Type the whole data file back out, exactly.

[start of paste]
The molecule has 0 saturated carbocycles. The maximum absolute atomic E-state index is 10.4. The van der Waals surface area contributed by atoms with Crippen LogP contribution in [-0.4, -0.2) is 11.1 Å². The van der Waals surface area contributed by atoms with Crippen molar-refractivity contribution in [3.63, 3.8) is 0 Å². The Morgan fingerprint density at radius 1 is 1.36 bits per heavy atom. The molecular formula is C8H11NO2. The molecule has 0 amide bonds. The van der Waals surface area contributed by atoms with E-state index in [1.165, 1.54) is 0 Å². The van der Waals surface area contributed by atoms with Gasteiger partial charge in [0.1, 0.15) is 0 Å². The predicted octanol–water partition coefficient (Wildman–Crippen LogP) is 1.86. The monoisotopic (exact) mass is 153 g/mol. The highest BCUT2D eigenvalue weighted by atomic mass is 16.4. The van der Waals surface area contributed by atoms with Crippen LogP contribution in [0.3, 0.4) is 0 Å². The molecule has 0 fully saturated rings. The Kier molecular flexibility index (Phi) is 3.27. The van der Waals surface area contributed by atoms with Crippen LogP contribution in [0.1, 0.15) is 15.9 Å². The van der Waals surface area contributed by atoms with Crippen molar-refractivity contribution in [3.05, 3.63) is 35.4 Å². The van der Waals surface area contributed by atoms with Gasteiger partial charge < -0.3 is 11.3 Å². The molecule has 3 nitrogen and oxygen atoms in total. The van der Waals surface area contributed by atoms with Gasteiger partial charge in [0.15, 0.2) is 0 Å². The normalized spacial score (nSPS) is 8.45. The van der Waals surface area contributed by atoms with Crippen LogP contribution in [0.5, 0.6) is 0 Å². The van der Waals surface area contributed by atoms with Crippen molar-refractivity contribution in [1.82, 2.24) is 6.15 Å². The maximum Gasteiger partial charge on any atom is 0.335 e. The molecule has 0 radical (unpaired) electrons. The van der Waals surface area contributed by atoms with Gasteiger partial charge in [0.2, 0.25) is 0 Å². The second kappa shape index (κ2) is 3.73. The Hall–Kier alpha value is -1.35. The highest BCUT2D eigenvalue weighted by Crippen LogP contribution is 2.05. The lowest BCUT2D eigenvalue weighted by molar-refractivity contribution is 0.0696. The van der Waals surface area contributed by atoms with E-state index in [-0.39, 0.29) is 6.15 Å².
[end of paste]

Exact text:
The molecule has 0 saturated carbocycles. The maximum absolute atomic E-state index is 10.4. The van der Waals surface area contributed by atoms with Crippen LogP contribution in [-0.4, -0.2) is 11.1 Å². The van der Waals surface area contributed by atoms with Crippen molar-refractivity contribution in [3.63, 3.8) is 0 Å². The Morgan fingerprint density at radius 1 is 1.36 bits per heavy atom. The molecular formula is C8H11NO2. The molecule has 0 amide bonds. The van der Waals surface area contributed by atoms with E-state index in [1.165, 1.54) is 0 Å². The van der Waals surface area contributed by atoms with Gasteiger partial charge in [0.1, 0.15) is 0 Å². The predicted octanol–water partition coefficient (Wildman–Crippen LogP) is 1.86. The monoisotopic (exact) mass is 153 g/mol. The highest BCUT2D eigenvalue weighted by atomic mass is 16.4. The van der Waals surface area contributed by atoms with Crippen LogP contribution in [0.3, 0.4) is 0 Å². The molecule has 0 fully saturated rings. The Kier molecular flexibility index (Phi) is 3.27. The van der Waals surface area contributed by atoms with Crippen LogP contribution in [0.1, 0.15) is 15.9 Å². The van der Waals surface area contributed by atoms with Crippen molar-refractivity contribution in [3.05, 3.63) is 35.4 Å². The van der Waals surface area contributed by atoms with Gasteiger partial charge < -0.3 is 11.3 Å². The molecule has 3 nitrogen and oxygen atoms in total. The van der Waals surface area contributed by atoms with Gasteiger partial charge in [0.15, 0.2) is 0 Å². The normalized spacial score (nSPS) is 8.45. The van der Waals surface area contributed by atoms with Crippen LogP contribution in [0.5, 0.6) is 0 Å². The van der Waals surface area contributed by atoms with Crippen molar-refractivity contribution in [1.82, 2.24) is 6.15 Å². The maximum Gasteiger partial charge on any atom is 0.335 e. The molecule has 0 radical (unpaired) electrons. The van der Waals surface area contributed by atoms with Gasteiger partial charge in [0.2, 0.25) is 0 Å². The second kappa shape index (κ2) is 3.73. The Hall–Kier alpha value is -1.35. The highest BCUT2D eigenvalue weighted by Crippen LogP contribution is 2.05. The lowest BCUT2D eigenvalue weighted by molar-refractivity contribution is 0.0696. The van der Waals surface area contributed by atoms with E-state index in [-0.39, 0.29) is 6.15 Å².